Treat me: Gluten-free chocolate cakes

Forget war, forget inequality, forget child poverty and the melting of the icecaps, the thing that really gets people riled up is whether or not gluten is evil. Trust me, I’ve spent a lot of time moderating comments on a big mainstream news site and the vitriol directed at the gluten-intolerant is intense.

If you believe that people who need to avoid gluten for the sake of their health are attention-seeking worrywarts, look away now. Because the June We Should Cocoa challenge is all about gluten-free chocolate treats, and I’ve got a cracker of a recipe to share. You don’t have to be anti-gluten to like it, but if you are, I hope it becomes a regular part of your repertoire.

Gluten-Free Chocolate Cakes With No Refined Sugar

Little chocolate cakes (gluten-free)

This is my adaptation of this recipe, which in turn is a redux of a recipe by Dr Libby. I found the original just a little bit dull and worthy, so have given it a bit of a makeover. This is the kind of chocolate cake you can put in your kids’ lunchboxes and feel all smug about. It’s also a good way to use up that sunflower seed butter I showed you how to make earlier this week. I think those holistic health types call that synergy.

If you want to make it even less worthy, put an extra square of good chocolate in the bottom of each muffin case before you add the mixture. Then you can call it pudding.

3 ripe bananas, mashed

2 eggs

2 tsp pure vanilla extract

3/4 cup nut butter

2 Tbsp oil – coconut, olive, whatever you have

1/4 cup honey

3 1/2 Tbsp best quality cocoa

1 tsp baking soda

1 Tbsp vinegar

50g best quality chocolate – I’ve used white in the photos, but any sort will do – roughly chopped

Heat the oven to 180C and put paper cases in a 12-hole muffin pan.

Put all the ingredients except the baking soda and vinegar into a food processor and whiz until smooth. Add the baking soda and vinegar and whiz again. 

Pour into a jug, then pour this into the muffin cases until they are two-thirds full. Sprinkle each one with the chocolate and bake for 15-18 minutes, until risen and cooked through. Remove to a rack to cool slightly before eating. They will deflate slightly.

These can be kept in an airtight container in a cool, dark place for about five days. The flavour intensifies the day after they are made. Makes 12.

Have a great weekend everyone x

Gluten Free Chocolate Muffins

The ultimate chocolate cake

This month the We Should Cocoa challenge has been all about making a chocolate cake for less than £1 (NZ$1.97). I have to confess I didn’t even try.

Instead, I can share with you the way to make your favourite chocolate cake taste – and look – like a million dollars. It’s this – a cloud of chocolate meringue buttercream that will make people close their eyes in bliss as they eat it. It defies all current trends in that it is resolutely full of sugar, butter and eggs. And it is worth every single mouthful.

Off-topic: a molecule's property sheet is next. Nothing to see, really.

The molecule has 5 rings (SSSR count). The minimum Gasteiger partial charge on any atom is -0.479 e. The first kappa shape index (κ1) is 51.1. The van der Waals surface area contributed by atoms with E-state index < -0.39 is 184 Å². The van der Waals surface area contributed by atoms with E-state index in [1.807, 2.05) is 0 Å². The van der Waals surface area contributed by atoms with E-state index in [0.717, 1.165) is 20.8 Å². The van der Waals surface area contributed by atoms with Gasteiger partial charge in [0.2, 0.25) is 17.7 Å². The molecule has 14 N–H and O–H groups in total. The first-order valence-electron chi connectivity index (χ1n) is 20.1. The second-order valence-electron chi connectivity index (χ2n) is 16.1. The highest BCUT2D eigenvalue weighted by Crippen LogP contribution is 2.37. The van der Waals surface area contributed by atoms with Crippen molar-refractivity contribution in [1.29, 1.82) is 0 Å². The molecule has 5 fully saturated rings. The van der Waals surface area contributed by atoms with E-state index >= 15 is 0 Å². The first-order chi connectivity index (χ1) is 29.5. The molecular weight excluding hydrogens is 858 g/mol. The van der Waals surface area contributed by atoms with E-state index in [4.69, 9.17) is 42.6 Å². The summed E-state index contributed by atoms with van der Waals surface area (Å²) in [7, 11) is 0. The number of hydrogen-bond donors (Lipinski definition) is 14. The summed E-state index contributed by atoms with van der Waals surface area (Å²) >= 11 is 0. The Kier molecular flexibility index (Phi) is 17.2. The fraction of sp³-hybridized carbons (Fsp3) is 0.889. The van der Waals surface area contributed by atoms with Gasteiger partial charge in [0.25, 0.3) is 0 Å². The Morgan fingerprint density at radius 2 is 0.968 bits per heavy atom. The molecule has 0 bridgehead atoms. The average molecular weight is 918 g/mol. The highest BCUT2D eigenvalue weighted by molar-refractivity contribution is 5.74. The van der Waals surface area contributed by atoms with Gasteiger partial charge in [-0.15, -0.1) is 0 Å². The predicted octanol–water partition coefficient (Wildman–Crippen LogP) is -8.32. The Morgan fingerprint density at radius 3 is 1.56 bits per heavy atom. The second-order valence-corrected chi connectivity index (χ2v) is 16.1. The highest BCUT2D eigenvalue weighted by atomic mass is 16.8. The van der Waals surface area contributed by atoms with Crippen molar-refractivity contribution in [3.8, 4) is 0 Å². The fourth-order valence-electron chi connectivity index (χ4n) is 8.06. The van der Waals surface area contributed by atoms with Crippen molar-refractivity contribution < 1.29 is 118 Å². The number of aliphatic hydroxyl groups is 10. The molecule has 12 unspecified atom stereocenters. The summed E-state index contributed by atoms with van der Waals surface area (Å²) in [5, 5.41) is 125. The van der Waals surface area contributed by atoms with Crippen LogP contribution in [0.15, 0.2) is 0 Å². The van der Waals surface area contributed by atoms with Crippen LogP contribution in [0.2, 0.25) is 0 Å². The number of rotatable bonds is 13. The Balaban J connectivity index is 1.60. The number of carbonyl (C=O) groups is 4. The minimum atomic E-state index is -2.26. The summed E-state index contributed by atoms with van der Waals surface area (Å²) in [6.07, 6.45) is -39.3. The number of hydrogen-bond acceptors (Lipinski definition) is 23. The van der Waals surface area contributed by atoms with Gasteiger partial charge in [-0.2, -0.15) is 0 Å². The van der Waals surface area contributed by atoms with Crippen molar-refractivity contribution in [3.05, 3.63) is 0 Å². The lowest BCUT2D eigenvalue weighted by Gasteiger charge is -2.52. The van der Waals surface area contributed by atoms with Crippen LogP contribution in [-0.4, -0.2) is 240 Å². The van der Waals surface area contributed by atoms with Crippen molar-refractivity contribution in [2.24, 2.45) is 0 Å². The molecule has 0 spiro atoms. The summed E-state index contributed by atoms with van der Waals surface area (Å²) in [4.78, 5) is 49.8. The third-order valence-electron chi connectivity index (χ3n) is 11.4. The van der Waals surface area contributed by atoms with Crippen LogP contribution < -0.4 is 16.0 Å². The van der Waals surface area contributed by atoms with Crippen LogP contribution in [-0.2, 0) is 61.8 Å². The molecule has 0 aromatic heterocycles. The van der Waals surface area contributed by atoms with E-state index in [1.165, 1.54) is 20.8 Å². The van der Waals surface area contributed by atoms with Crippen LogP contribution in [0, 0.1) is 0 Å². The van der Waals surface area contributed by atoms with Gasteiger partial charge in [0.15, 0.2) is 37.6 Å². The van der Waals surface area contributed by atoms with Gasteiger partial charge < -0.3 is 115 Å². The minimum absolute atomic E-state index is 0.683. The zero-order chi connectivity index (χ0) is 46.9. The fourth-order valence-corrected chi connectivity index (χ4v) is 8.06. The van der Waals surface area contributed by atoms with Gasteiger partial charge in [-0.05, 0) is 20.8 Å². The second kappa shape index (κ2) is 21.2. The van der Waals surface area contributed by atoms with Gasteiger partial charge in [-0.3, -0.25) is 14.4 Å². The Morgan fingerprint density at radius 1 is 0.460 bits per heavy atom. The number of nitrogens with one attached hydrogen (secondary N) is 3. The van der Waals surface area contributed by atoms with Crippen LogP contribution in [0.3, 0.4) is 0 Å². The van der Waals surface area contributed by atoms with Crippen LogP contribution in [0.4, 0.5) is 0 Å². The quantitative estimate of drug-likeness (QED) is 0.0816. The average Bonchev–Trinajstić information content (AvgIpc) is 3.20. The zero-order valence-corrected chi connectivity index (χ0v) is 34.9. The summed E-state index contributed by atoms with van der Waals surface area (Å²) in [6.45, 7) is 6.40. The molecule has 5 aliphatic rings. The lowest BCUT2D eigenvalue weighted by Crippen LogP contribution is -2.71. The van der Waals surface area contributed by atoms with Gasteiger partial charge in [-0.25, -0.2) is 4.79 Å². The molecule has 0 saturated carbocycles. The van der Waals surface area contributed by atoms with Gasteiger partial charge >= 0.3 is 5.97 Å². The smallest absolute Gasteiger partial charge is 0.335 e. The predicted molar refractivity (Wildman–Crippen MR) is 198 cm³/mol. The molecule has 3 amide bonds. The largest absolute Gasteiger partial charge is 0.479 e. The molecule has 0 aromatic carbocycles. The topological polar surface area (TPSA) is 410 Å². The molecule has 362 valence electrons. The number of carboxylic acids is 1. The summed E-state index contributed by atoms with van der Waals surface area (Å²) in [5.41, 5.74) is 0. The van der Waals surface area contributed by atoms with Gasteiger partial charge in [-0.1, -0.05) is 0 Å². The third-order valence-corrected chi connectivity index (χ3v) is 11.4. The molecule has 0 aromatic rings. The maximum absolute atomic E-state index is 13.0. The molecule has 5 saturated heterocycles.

The ultimate chocolate meringue buttercream
If you find ordinary buttercream icing – the sort you make with icing sugar and butter – too sweet and somewhat gritty, then this is the icing for you. It’s still sweet and quite rich, but incredibly light. It’s stable enough to pipe, spreads like a dream and keeps well in the freezer if you don’t use it all in one go. I have to leave the house to stop myself eating it straight from the bowl before it reaches the cake. It’s THAT good.

320g caster sugar
170g water
4 egg yolks
2 eggs
350g butter, at room temperature, sliced into 2cm chunks
2 tsp pure vanilla
150g good quality dark chocolate, at least 60 per cent cocoa solids, melted and at room temperature

Put the sugar and water in a small saucepan. Stir well, then boil until the temperature reaches 118C. While the syrup is boiling, put the egg yolks and eggs in the bowl of a freestanding mixer and whisk until they are light and fluffy. When the syrup has reached 118C, carefully drizzle it into the egg mixture (beating all the time). Beat on high until the mixture is thick and pale, and the sides of the bowl are cool to touch. At this point, switch from the whisk to the paddle attachment and start adding the butter, a piece at a time, until it is all mixed in. Don’t fret if it starts to look a bit like mayonnaise, just keep beating it.
When the butter is all in, and the buttercream is very light and fluffy, add the vanilla and melted chocolate. Beat until well mixed in. You can use this straight away, or leave it at room temperature for a couple of hours (as long as it doesn’t get too hot or cold). It also keeps in the fridge for a week, though you’ll need to beat it again.

Best Chocolate Meringue Buttercream Cake Recipe: Lucy Corry/The Kitchenmaid

The Ultimate Chocolate Cake
If you want to make the ultimate chocolate cake, make two batches of this easy chocolate cake. When the cakes have completely cooled, chill them in the fridge for 30 minutes. Spread the surfaces of three of the cakes with good boysenberry jam, then a layer of chocolate meringue buttercream. Stack them on top of each other, then cover the lot with a thin ‘crumb coat’ of buttercream. Return to the fridge for 30 minutes to set, then cover in the remainder of the buttercream (you can go crazy here with a piping bag if you like). The cake can be left in the fridge overnight, but let it come to room temperature before serving.

Have a great weekend, everyone x

Treat me: Spanish Hot Chocolate

Winter is coming, I can feel it in my bones. There’s only a month until the Shortest Day (after which winter really starts in this part of the world) and even though it’s been bright and sunny, there’s no mistaking that chill in the air.